A small double-blind, placebo-controlled pilot study evaluated the impact of combined oral and topical treatment with green tea extract on skin appearance and histology in female subjects with moderate photoaging (43). Forty healthy women were randomly assigned to green tea treatment (10% green tea extract cream applied to the face and arms plus 300 mg green tea in an oral supplement) or placebo cream and supplement, both received twice daily for eight weeks. Self-reported grading of wrinkles and roughness were the same in placebo and treatment groups, while several patients in the green tea group complained of irritation, drying, and sun sensitivity at the site of application. Physician assessment of skin appearance found no significant differences between treatment and placebo groups. Histological examination revealed an improvement only in elastic tissue content in the green tea group compared to placebo (43).
Genistein. Because estrogen has a significant effect on skin aging (7), the isoflavone genistein has been investigated for its potential to counteract signs of photoaging in postmenopausal women. In a pilot study, 30 postmenopausal women who ingested a concentrated soy-extract (100 mg daily for six months) showed a significant increase in skin thickness, elastic fiber content, collagen fiber content, and vasculature in a gluteal skin biopsy after six months of treatment compared to baseline (44). Moraes et. al. performed a randomized, double-blind estrogen-controlled trial to evaluate the effect of topical isoflavones on morphological parameters in postmenopausal facial skin (45). Forty subjects applied either estrogen (0.01% 17-beta-estradiol) or isoflavone (4% genistein) gel to their facial skin daily for 24 weeks. Topical estrogen significantly improved all parameters measured compared to baseline and to isoflavone treatment. Isoflavones significantly improved epidermal thickness and blood vessel number after 24 weeks of treatment, though to a lesser extent than that of estrogen treatment.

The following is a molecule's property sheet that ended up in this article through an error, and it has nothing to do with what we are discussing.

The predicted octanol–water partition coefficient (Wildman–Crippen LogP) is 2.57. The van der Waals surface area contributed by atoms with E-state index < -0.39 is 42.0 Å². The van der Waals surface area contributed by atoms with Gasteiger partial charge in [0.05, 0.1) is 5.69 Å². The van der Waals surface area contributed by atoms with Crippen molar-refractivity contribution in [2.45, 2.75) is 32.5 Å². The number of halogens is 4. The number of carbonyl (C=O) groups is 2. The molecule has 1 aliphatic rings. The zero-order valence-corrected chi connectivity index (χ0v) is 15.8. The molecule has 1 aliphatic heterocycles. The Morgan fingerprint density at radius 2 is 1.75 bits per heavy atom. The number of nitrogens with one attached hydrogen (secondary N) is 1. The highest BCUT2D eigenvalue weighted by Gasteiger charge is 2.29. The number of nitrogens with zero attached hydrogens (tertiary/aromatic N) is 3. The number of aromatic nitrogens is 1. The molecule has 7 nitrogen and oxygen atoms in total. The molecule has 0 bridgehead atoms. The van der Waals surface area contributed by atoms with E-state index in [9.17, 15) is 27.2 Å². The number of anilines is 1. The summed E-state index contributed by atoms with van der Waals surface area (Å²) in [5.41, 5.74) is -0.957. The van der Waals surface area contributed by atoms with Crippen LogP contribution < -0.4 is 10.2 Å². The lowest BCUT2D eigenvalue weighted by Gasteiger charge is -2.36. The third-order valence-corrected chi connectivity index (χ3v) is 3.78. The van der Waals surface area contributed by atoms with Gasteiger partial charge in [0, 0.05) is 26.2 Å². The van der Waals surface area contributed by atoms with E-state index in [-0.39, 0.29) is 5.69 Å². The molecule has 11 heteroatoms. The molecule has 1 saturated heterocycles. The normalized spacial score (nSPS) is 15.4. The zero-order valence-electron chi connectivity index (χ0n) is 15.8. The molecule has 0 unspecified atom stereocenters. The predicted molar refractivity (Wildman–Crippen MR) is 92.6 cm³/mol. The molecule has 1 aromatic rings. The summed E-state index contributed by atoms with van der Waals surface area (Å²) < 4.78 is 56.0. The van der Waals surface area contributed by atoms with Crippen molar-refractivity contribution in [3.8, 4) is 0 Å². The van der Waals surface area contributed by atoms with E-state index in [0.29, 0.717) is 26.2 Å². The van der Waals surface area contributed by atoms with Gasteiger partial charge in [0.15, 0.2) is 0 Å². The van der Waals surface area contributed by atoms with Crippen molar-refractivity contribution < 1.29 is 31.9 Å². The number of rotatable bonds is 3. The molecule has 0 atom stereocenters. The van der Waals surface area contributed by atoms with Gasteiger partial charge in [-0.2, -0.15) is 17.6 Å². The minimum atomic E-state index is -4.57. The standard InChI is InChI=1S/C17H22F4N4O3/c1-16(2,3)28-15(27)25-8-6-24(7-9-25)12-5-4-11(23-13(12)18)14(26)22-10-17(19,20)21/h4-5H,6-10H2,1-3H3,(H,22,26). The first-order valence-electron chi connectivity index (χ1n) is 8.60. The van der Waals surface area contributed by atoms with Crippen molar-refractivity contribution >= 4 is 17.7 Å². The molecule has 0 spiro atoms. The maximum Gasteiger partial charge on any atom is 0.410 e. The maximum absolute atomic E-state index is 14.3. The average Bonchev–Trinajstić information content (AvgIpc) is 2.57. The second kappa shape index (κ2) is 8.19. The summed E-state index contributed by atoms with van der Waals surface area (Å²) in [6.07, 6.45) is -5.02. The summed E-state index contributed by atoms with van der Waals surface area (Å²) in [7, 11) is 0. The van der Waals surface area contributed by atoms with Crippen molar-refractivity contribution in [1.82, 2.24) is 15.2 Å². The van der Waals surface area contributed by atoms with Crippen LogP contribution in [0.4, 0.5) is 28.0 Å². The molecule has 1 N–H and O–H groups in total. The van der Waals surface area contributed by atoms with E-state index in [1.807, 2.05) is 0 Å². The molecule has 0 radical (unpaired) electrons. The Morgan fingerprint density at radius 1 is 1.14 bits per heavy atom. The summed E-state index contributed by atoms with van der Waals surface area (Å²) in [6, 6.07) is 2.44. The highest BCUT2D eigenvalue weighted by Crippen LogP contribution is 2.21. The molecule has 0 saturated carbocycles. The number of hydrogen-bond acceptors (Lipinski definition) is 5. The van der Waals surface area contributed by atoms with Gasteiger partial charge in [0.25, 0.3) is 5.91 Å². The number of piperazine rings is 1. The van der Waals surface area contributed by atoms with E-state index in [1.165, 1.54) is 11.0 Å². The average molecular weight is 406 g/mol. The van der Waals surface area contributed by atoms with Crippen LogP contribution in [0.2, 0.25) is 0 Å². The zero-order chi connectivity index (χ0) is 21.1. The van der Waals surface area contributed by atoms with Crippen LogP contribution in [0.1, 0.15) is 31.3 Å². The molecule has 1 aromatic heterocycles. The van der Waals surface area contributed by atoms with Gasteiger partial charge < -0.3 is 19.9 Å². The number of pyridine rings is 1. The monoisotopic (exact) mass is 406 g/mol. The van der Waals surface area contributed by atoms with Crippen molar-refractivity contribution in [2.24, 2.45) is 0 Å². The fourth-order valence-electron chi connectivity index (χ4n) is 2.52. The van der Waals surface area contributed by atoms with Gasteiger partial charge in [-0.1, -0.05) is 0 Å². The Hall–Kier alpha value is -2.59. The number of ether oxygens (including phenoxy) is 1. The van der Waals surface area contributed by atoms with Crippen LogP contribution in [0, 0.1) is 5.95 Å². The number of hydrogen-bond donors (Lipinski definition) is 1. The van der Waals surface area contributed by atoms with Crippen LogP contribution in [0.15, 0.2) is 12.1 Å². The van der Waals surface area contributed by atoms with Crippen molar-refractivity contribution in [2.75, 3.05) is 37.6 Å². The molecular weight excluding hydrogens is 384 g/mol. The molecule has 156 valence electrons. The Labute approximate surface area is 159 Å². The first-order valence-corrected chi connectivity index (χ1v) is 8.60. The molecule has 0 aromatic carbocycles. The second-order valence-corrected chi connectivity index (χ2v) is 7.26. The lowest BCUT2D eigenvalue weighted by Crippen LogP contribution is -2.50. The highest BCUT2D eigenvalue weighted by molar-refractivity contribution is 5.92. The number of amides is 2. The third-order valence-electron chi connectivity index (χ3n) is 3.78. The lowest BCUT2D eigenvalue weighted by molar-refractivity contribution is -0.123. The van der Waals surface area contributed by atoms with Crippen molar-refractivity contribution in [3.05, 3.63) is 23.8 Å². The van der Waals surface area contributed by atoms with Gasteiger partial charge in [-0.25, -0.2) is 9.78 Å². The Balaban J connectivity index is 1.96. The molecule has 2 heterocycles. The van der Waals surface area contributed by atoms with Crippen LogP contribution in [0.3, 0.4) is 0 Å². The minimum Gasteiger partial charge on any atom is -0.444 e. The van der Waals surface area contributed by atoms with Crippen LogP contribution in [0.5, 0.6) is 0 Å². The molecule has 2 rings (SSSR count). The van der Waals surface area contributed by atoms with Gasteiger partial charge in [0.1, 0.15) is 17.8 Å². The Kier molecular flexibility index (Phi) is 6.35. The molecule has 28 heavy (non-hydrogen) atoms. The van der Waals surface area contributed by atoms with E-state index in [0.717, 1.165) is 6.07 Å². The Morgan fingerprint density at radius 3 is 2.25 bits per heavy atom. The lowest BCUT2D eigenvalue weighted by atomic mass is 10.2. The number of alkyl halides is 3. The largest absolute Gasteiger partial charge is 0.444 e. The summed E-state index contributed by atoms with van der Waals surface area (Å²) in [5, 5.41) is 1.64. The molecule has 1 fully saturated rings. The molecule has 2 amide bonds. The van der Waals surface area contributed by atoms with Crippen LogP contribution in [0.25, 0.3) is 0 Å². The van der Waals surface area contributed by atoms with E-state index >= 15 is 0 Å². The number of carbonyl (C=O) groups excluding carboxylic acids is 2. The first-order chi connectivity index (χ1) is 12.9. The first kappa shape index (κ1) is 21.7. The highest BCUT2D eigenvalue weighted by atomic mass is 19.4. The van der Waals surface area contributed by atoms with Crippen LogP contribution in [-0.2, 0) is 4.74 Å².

Skin is both a physical and biochemical barrier (46). Inactivation of potentially harmful compounds via xenobiotic metabolism in the skin serves as a second line of defense against substances that penetrate the skin surface (46-48). Xenobiotic metabolism involves a series of enzymatic reactions that convert a foreign chemical compound into an inert substance that can be safely excreted from the body (49, 50). In phase I, also referred to as activation, oxygen is used to form a reactive site on the xenobiotic compound; members of the cytochrome P450 (CYP) family of enzymes participate in phase I metabolism. Phase II, or conjugation, involves the addition of a water-soluble functional group to the reactive site of the phase I metabolite. And finally, in phase III, the solubilized compound is expelled from the cell.
Monoinduction of phase I enzymes without the concomitant induction of phase II enzymes can lead to the production of “activated” compounds that may cause cellular damage. Epidermal CYP 1A1 and 1B1 are induced in response to UVB exposure in a time- and dose-dependent manner (51). CYP 1A1 and 1B1 activate numerous compounds from exogenous substrates, including polycyclic aromatic hydrocarbons (PAH) a well-known class of procarcinogens (52). Thus, through its induction of phase I enzymes, UVB could enhance the activation of environmental pollutants, further increasing the mutagenic load in the epidermis (53). Flavonoid modulation of enzymes involved in xenobiotic metabolism may thus represent another mechanism for counteracting UV-induced photodamage.
Different flavonoids have variable effects on xenobiotic metabolism in the skin by targeting phase I or phase II components of the cellular detoxification pathway. The flavonols myricetin and quercetin can inhibit aryl hydrocarbon hydrolase (a phase I enzyme) activity when applied topically to mouse skin, potentially preventing the metabolic activation of procarcinogens (54) and the formation of DNA adducts (55). On the other hand, flavonoids that induce phase II enzymes could facilitate the inactivation of CYP-generated metabolites. Oral administration of silibinin, the active component of silymarin, for 15 days significantly induced phase II enzyme activity (glutathione S-transferase and quinone reductase) in mouse skin compared to vehicle-treated control mice (56).